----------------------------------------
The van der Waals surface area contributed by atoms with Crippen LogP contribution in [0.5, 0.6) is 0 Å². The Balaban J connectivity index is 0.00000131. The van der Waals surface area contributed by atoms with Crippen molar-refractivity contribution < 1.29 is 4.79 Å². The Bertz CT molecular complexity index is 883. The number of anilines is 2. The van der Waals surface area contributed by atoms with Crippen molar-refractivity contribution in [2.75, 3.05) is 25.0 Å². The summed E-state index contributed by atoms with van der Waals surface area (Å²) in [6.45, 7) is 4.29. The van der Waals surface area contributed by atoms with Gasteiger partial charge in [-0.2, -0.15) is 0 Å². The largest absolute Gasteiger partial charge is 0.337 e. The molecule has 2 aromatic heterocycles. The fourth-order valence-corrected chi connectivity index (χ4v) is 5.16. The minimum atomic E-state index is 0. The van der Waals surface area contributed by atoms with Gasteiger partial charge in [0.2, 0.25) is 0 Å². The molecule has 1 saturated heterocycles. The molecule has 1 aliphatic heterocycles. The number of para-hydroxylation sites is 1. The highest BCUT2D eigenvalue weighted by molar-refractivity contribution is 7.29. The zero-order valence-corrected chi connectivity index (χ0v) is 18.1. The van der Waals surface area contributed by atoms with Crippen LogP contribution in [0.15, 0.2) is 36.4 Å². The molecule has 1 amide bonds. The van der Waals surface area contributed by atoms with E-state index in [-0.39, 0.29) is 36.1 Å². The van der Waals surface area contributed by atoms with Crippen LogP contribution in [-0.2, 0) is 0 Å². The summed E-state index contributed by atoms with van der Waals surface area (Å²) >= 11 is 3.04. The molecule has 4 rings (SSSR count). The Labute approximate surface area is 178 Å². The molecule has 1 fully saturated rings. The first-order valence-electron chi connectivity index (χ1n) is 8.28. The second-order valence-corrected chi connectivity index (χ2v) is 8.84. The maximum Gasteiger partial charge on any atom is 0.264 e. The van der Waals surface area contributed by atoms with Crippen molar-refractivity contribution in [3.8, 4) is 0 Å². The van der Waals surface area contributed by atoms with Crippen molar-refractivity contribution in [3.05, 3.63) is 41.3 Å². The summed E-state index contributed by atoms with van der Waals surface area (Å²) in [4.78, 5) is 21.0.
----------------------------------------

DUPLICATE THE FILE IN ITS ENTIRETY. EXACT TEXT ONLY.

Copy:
The van der Waals surface area contributed by atoms with Crippen LogP contribution in [0.5, 0.6) is 0 Å². The Balaban J connectivity index is 0.00000131. The van der Waals surface area contributed by atoms with Crippen molar-refractivity contribution < 1.29 is 4.79 Å². The Bertz CT molecular complexity index is 883. The number of anilines is 2. The van der Waals surface area contributed by atoms with Crippen molar-refractivity contribution in [2.75, 3.05) is 25.0 Å². The summed E-state index contributed by atoms with van der Waals surface area (Å²) in [6.45, 7) is 4.29. The van der Waals surface area contributed by atoms with Gasteiger partial charge in [-0.2, -0.15) is 0 Å². The largest absolute Gasteiger partial charge is 0.337 e. The molecule has 2 aromatic heterocycles. The fourth-order valence-corrected chi connectivity index (χ4v) is 5.16. The minimum atomic E-state index is 0. The van der Waals surface area contributed by atoms with Gasteiger partial charge in [0.2, 0.25) is 0 Å². The molecule has 1 saturated heterocycles. The molecule has 1 aliphatic heterocycles. The number of para-hydroxylation sites is 1. The highest BCUT2D eigenvalue weighted by molar-refractivity contribution is 7.29. The zero-order valence-corrected chi connectivity index (χ0v) is 18.1. The van der Waals surface area contributed by atoms with Crippen LogP contribution in [0.15, 0.2) is 36.4 Å². The molecule has 1 amide bonds. The van der Waals surface area contributed by atoms with E-state index in [-0.39, 0.29) is 36.1 Å². The van der Waals surface area contributed by atoms with Crippen LogP contribution in [-0.2, 0) is 0 Å². The summed E-state index contributed by atoms with van der Waals surface area (Å²) >= 11 is 3.04. The molecule has 4 rings (SSSR count). The Labute approximate surface area is 178 Å². The molecule has 1 fully saturated rings. The first-order valence-electron chi connectivity index (χ1n) is 8.28. The second-order valence-corrected chi connectivity index (χ2v) is 8.84. The maximum Gasteiger partial charge on any atom is 0.264 e. The van der Waals surface area contributed by atoms with Crippen molar-refractivity contribution in [3.8, 4) is 0 Å². The van der Waals surface area contributed by atoms with Crippen molar-refractivity contribution in [3.05, 3.63) is 41.3 Å². The summed E-state index contributed by atoms with van der Waals surface area (Å²) in [4.78, 5) is 21.0.